"And now she was in bed, screaming in agony. I rushed her straight to hospital." The doctor was shocked to see the size of Sarah's stomach. He was adamant she was seven months' pregnant and insisted on another pregnancy test. The result quickly ruled out a baby but the doctor told Sarah that he could still feel a solid mass in her abdomen.

She was admitted as her temperature soared and given intravenous antibiotics. The doctors told Janice they thought she had an infection.

"I was really frightened," admits Sarah. "I didn't have a clue what was happening to me."

Her condition rapidly deteriorated - she was weak and lethargic, unable to keep down any food. After four days of tests, including an ultrasound, Sarah's consultant arrived with his team.

"Suddenly the room filled with medical staff," says Janice. "They began to explain to us that they'd found something. The consultant said it looked like a malignant tumour and that they thought Sarah had ovarian cancer. I just couldn't believe it.

"I'd been convinced Sarah had appendicitis. Ovarian cancer was a women's disease and Sarah was just 14. I didn't think children could get something like that.

"Never in a million years had I thought it was cancer - nothing could prepare you for that."

Janice was right - the cancer was extraordinarily rare in someone so young. Poor Sarah also found the diagnosis hard to comprehend and admits she didn't really understand what the doctors were telling her.

"When they said it was ovarian cancer, I didn't really get it," she says. "I just knew that I felt ill. In the end the doctor and a nurse had to draw me a picture to explain what was happening to me."

Next Sarah's consultant revealed that the teenager would need surgery to remove the cancerous mass.

Only a week after she was first admitted to hospital, the full severity of Sarah's condition was revealed when she underwent a four-hour operation to remove the cancer.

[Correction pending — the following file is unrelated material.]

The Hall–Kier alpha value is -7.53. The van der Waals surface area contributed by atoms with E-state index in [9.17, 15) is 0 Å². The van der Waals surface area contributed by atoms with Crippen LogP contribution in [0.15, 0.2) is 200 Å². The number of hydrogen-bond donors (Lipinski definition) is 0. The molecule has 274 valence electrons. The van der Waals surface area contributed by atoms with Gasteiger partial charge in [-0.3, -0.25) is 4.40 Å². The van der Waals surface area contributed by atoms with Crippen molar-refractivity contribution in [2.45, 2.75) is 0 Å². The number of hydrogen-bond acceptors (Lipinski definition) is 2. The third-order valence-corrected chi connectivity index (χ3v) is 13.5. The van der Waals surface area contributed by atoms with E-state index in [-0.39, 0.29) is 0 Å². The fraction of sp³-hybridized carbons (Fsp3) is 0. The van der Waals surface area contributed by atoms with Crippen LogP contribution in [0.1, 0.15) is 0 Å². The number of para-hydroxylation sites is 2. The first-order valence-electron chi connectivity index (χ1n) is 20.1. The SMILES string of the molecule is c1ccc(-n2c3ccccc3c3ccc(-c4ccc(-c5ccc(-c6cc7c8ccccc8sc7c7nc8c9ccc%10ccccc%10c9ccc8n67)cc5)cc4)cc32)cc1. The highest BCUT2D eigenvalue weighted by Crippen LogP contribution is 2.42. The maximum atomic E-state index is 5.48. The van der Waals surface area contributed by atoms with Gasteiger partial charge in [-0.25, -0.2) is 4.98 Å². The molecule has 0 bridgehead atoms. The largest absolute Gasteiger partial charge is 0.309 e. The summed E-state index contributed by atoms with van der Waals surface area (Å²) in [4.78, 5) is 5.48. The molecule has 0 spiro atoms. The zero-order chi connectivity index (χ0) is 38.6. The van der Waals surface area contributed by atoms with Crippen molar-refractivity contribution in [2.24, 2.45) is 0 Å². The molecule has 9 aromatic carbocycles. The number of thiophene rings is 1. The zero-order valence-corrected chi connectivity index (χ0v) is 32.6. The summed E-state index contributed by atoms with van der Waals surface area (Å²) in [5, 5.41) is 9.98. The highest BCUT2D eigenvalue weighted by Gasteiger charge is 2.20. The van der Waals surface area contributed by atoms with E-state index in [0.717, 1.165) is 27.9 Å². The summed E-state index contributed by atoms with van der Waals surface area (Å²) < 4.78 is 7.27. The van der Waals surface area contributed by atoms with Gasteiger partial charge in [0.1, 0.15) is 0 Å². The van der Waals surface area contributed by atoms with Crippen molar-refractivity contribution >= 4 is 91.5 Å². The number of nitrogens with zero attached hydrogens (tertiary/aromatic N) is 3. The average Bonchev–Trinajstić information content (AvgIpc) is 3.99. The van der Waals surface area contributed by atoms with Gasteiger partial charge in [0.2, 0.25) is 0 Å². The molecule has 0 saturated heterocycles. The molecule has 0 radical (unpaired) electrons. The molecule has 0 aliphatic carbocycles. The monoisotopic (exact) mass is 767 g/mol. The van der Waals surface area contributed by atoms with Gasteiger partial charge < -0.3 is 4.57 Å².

Horrifically the fastgrowing tumour had spread from her right ovary up to her breastbone and had entwined itself around her bowel.

As a result surgeons were forced to remove Sarah's left ovary along with her fallopian tube and appendix.

She explains: "The tumour measured 23 centimetres. It was bigger than my head! No wonder my stomach was so swollen."

Despite the extent of the tumour, the skilled medics managed to save Sarah's right ovary although she bears a permanent reminder of the surgery - a scar which stretches from hip to hip.

Sadly Sarah's battle was not over yet. In the operating theatre doctors discovered more tumours in the lining of her stomach which would need chemotherapy treatment.

Janice's major concern was that this could leave Sarah infertile at such a young age. She was well aware that her chances of motherhood had already been effectively halved with the loss of one ovary.

"At 14, children were the last thing on Sarah's mind, but I knew that one day she would want to be a mum," says Janice.

Thankfully Sarah's oncologist was able to suggest a new, less toxic, type of chemo which could treat Sarah's germ cell cancer (the type normally found in youngsters) without affecting her fertility.